Date of Award


Degree Name

Master of Science



First Advisor

Nielsen, Clayton

Second Advisor

Schauber, Eric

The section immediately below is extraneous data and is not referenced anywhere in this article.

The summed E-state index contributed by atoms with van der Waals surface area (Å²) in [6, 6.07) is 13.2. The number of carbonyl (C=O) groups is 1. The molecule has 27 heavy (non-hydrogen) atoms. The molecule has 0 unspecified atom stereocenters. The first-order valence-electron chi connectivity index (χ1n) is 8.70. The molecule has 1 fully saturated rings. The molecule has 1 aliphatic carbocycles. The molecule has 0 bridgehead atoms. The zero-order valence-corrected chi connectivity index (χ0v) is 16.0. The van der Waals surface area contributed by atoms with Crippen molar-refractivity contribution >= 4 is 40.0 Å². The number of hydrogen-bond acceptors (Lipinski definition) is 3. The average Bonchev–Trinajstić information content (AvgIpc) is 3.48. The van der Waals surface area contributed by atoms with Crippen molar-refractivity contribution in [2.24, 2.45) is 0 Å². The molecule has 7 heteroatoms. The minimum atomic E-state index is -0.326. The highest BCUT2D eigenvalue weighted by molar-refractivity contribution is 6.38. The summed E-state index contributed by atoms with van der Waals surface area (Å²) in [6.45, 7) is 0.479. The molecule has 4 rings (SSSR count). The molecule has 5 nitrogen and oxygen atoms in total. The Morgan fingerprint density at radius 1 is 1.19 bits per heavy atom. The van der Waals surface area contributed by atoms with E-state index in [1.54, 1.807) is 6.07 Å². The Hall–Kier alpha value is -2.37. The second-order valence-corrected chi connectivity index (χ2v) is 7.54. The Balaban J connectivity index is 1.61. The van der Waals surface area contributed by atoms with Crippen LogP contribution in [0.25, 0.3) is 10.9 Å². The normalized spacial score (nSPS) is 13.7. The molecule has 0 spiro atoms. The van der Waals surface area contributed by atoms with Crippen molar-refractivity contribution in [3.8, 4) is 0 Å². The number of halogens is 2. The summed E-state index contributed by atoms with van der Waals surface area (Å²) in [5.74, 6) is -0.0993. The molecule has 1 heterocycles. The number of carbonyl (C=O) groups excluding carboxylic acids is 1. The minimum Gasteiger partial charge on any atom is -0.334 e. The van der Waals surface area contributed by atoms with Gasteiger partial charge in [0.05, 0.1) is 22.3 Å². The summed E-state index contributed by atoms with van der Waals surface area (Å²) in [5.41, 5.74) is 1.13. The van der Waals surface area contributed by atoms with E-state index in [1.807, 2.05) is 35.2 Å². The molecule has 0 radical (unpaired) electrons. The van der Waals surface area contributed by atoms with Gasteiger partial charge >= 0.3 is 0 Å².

After steep declines due to overharvest and habitat loss, North American river otter (Lontra canadensis) populations have been increasing in most of the U.S. Radiotelemetry is an essential tool for understanding river otter habitat use, survival rates, and sources of mortality, which is important for successfully managing these growing populations. Surgically implanting radiotransmitters is standard for river otters, but strict requirements for the handling and transport of DEA-scheduled drugs for sedation, and the lack of accessible surgery suites, can limit researchers. My objectives were to: (1) develop a non-scheduled drug combination to sedate river otters and surgically implant intra-abdominal transmitters in a field setting, (2) determine survival rates and causes of mortality for river otters, and (3) quantify fourth order habitat selection at river otter daytime resting sites. During 2018-2020, I surgically implanted 24 river otters with transmitters in southern Illinois and monitored them via radiotelemetry to determine survival and causes of mortality. The effectiveness of the drug combination of Dexmedetomidine and Nalbuphine for chemically immobilizing river otters was tested to determine the appropriate dosage. I used homing to track river otters to 132 daytime resting sites where I described the structure used, closest water type, and distance to water; for 51 of these resting sites I also measured understory cover, overstory cover, distance to water, and presence of river otter and beaver sign. These 51 sites were paired with 1-4 random riparian locations, where I measured the same habitat variables. I then modeled habitat selection of daytime resting sites using conditional logistic regression. A combination of 0.06 mg dexmedetomidine/kg and 1.2 mg nalbuphine/kg injected intramuscularly followed by a 10-15 min induction period was sufficient to chemically immobilize river otters enough for further sedation with 1-4% isoflurane gas. Surgery in the field was successful, with only 2 sedation-related mortalities recorded. Estimated river otter survival was 0.84 ± 0.09 with no difference between males (0.83 ± 0.11) and females (0.86 ± 0.13) ( = 0, P = 0.900) and or between protected areas (0.80 ± 0.10) and harvested areas (0.83 ± 0.15) ( = 0.3, P = 0.600). Four river otters died (2 harvest, 2 unknown causes) during my study. Daytime rest sites were located in non-enclosed vegetation (n = 54) as well as enclosed sites, such as bank dens (n = 39), beaver lodges (n = 33), and wood piles (n = 6). River otters selected for greater understory cover at all sites, though enclosed sites had less understory cover than non-enclosed sites (all P ≤ 0.001). The top habitat selection model included the parameters understory cover and the beaver sign but did not include canopy cover. My study offers a novel way to sedate river otters without DEA-scheduled drugs, updates information about river otter survival, and provides new information on fourth order habitat selection at daytime resting sites.




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